Kerberos and Load Balancing

Setting up Kerberos while doing DNS based round robbing load balancing can be a pain. Moreover, DNS round robbing is seriously conflicting with the principles of Kerberos. There is a way to get it running, but it requires a very tedious setup.

It requires you to hack around some of the security features of kerberos, so please do not try this if you do not have extensive experience with kerberos.

Step 1: Setting up DNS

The first thing to configure when setting up kerberos is always DNS. Usually when using round robin you configure a different A record for each host. Then you would setup 1 CNAME record pointing to those A records. But: Kerberos is very dependent a A records and PTR records for each host. So to satisfy both I created 2 A records, both with the same name, but a different ip address. Then I created a PTR record for each ip address, both pointing to the same name.

  • Two A records for with 2 ip adresses and
  • PTR records for both ip addresses pointing to

Step 2: Setting up Kerberos

I tested this setup on Mac OS X Server 10.5. This means kerberos setup is a little different than on other platforms. The principle remains the same on other platforms.

  • First configure both servers to use kerberos. On Mac OS X this is as simple as clicking a button.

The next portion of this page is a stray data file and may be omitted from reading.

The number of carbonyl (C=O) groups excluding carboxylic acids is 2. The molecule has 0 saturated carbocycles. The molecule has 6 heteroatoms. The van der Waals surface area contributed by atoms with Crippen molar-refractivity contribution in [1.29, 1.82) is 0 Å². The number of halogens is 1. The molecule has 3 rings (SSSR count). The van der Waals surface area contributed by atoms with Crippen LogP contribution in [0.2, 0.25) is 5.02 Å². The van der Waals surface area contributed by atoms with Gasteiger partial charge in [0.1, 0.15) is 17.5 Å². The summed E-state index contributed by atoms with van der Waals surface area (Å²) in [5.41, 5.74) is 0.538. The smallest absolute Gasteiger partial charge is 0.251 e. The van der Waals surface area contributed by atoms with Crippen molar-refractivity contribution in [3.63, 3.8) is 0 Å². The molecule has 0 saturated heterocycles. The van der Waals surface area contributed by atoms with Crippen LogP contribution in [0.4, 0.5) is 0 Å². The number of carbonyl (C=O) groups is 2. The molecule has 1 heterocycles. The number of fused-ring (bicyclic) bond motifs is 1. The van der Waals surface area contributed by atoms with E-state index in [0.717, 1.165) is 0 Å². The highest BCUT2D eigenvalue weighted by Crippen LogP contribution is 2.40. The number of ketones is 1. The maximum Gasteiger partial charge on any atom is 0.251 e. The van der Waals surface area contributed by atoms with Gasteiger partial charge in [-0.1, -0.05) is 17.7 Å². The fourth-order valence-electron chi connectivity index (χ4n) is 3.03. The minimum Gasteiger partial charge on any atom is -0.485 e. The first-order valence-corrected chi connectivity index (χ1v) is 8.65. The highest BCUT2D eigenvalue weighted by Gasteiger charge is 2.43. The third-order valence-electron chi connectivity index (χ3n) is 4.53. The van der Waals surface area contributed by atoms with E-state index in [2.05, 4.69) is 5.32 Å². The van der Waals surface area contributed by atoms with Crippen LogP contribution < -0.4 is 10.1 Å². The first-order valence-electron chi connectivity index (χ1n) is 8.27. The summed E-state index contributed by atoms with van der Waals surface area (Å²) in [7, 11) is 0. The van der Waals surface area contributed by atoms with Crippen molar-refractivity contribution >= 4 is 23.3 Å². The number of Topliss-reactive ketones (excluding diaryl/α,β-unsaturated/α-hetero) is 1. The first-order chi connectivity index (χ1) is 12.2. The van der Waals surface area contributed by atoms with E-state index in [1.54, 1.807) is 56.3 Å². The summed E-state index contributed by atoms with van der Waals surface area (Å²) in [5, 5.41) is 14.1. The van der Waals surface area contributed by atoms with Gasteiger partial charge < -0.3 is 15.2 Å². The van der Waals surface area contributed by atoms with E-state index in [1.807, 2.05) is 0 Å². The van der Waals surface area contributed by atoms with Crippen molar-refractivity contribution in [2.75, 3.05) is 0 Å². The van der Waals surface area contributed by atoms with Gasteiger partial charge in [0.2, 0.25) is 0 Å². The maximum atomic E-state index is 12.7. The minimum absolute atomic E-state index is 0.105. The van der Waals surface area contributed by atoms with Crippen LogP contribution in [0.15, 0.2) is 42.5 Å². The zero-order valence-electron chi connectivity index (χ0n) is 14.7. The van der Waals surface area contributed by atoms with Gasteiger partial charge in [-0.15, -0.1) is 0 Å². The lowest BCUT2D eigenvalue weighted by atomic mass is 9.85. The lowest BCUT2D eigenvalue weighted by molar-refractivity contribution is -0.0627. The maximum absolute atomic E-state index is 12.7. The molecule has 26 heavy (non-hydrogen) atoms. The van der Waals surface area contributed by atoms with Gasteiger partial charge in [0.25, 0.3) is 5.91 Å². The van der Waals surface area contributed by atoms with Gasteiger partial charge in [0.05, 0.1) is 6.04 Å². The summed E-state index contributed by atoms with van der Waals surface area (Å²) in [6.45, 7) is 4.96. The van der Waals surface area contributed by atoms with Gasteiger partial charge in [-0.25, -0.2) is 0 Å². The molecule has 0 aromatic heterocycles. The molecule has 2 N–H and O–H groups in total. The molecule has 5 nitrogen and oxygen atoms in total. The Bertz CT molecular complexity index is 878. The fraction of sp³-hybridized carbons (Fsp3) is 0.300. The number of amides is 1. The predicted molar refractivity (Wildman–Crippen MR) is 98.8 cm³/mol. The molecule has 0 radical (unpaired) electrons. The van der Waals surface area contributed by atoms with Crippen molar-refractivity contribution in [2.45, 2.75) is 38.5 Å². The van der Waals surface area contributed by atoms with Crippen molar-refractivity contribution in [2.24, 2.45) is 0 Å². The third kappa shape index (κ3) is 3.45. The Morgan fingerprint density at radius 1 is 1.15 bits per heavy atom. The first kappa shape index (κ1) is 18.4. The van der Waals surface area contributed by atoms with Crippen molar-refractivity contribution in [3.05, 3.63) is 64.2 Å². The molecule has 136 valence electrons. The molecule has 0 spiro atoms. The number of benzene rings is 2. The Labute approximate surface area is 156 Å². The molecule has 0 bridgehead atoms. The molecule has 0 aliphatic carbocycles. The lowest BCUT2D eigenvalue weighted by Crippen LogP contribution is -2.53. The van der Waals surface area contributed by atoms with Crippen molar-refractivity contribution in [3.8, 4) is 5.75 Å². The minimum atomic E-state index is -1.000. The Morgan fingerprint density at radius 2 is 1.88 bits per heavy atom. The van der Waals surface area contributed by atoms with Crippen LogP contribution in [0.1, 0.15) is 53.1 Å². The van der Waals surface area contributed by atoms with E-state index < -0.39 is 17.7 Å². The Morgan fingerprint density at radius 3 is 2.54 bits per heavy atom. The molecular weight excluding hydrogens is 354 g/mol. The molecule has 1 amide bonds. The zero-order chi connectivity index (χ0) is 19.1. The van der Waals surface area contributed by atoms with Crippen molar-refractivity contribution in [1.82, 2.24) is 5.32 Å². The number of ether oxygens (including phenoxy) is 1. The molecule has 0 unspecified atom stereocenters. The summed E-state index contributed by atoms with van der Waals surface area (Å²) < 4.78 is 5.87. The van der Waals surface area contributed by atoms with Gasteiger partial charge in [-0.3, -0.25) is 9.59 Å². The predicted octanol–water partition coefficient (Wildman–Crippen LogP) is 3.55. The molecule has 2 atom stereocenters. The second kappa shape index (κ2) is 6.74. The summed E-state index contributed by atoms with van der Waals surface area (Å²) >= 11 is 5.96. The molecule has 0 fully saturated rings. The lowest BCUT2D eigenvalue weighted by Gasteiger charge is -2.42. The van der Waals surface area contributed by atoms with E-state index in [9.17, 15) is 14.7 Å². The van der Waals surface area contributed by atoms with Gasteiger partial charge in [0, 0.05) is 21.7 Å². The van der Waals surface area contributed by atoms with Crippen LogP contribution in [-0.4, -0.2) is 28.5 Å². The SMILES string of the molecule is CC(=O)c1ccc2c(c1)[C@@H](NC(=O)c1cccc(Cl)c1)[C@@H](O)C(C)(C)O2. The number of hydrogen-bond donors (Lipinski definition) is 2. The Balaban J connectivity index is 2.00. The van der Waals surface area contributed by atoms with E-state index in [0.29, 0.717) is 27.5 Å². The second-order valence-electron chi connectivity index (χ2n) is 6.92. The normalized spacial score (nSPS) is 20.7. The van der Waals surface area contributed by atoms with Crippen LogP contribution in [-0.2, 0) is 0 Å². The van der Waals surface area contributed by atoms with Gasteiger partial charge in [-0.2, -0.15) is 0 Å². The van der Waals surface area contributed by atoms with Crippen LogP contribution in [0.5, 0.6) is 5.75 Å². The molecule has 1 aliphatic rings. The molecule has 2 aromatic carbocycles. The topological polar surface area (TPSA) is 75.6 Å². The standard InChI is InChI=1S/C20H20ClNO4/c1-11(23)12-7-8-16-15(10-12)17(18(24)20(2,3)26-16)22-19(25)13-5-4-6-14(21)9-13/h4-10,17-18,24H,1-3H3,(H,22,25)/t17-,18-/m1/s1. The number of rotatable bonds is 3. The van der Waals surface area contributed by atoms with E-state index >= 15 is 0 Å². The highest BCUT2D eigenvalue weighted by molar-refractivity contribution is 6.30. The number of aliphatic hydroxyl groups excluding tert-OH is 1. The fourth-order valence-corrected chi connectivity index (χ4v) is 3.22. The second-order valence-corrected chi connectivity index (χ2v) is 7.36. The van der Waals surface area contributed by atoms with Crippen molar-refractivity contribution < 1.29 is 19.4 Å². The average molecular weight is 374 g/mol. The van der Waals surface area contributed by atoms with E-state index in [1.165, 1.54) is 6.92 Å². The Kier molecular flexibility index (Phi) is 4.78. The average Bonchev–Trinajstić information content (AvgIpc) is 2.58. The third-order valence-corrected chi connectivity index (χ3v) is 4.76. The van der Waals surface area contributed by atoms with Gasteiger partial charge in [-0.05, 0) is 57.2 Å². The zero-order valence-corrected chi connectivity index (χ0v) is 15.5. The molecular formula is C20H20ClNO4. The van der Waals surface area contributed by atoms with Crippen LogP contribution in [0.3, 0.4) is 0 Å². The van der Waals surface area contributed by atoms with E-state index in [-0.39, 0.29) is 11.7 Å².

• If you’re working with Mac OS X Server your kerberos should be working automatically. After binding your second server to the directory, the kerberos configuration on the first host will break. This is due to the way the keytab is created. Normally it is created by doing ktadd in kadmin. Mac OS X Server does this automatically for you. This causes the version number of the hosts principle to be incremented. This means the keytab of host 1 is out of date.
  • Next, copy the necessary keytab entries using ktutil or copy the complete keytab file from host 2 back to host 1. Since you already have extensive knowledge of kerberos I assume you know how it’s done. For those of you who don’t:
    • to start ktutil on the commandline just open a terminal window and type
    • to read in the keytab of both hosts type
      rkt /path/to/keypath
    • list all the loaded entries and their slot numbers with
    • delete all the unnecessary entries with (replace [slot with the correct slot number from the previous step])
      delent [slot]
    • write out the remaining entries to a new keytab file with
      wkt /path/to/new/keytab
  • install the new keytab file on both servers

This should get you up and running. You should now have a load-balanced, kerberized server setup. I use it for afp home directories, but it should work for any service.

I only tested this with Mac OS X 10.5 Server, but the principles of kerberos are the same on every platform, so it should work on other platforms but your milage may vary.